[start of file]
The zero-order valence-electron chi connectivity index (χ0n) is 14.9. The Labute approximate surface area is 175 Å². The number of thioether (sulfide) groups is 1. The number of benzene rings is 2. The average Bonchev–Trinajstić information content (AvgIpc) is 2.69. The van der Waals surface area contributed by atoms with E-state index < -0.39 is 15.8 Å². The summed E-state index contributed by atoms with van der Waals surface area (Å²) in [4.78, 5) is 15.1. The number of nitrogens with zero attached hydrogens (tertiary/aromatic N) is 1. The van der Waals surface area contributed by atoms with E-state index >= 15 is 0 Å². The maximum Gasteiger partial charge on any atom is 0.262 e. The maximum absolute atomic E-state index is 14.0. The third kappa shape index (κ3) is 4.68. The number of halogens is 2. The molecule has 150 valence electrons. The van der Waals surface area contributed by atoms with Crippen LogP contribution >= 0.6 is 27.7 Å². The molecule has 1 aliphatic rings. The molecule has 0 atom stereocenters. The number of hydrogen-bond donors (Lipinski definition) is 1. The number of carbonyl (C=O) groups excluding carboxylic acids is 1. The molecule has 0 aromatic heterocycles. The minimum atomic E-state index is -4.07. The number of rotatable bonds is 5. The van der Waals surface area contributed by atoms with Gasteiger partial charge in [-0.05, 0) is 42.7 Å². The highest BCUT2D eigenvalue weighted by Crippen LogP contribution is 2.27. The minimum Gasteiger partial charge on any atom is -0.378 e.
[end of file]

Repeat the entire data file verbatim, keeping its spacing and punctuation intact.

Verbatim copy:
The zero-order valence-electron chi connectivity index (χ0n) is 14.9. The Labute approximate surface area is 175 Å². The number of thioether (sulfide) groups is 1. The number of benzene rings is 2. The average Bonchev–Trinajstić information content (AvgIpc) is 2.69. The van der Waals surface area contributed by atoms with E-state index < -0.39 is 15.8 Å². The summed E-state index contributed by atoms with van der Waals surface area (Å²) in [4.78, 5) is 15.1. The number of nitrogens with zero attached hydrogens (tertiary/aromatic N) is 1. The van der Waals surface area contributed by atoms with E-state index >= 15 is 0 Å². The maximum Gasteiger partial charge on any atom is 0.262 e. The maximum absolute atomic E-state index is 14.0. The third kappa shape index (κ3) is 4.68. The number of halogens is 2. The molecule has 150 valence electrons. The van der Waals surface area contributed by atoms with Crippen LogP contribution >= 0.6 is 27.7 Å². The molecule has 1 aliphatic rings. The molecule has 0 atom stereocenters. The number of hydrogen-bond donors (Lipinski definition) is 1. The number of carbonyl (C=O) groups excluding carboxylic acids is 1. The molecule has 0 aromatic heterocycles. The minimum atomic E-state index is -4.07. The number of rotatable bonds is 5. The van der Waals surface area contributed by atoms with Gasteiger partial charge in [-0.05, 0) is 42.7 Å². The highest BCUT2D eigenvalue weighted by Crippen LogP contribution is 2.27. The minimum Gasteiger partial charge on any atom is -0.378 e.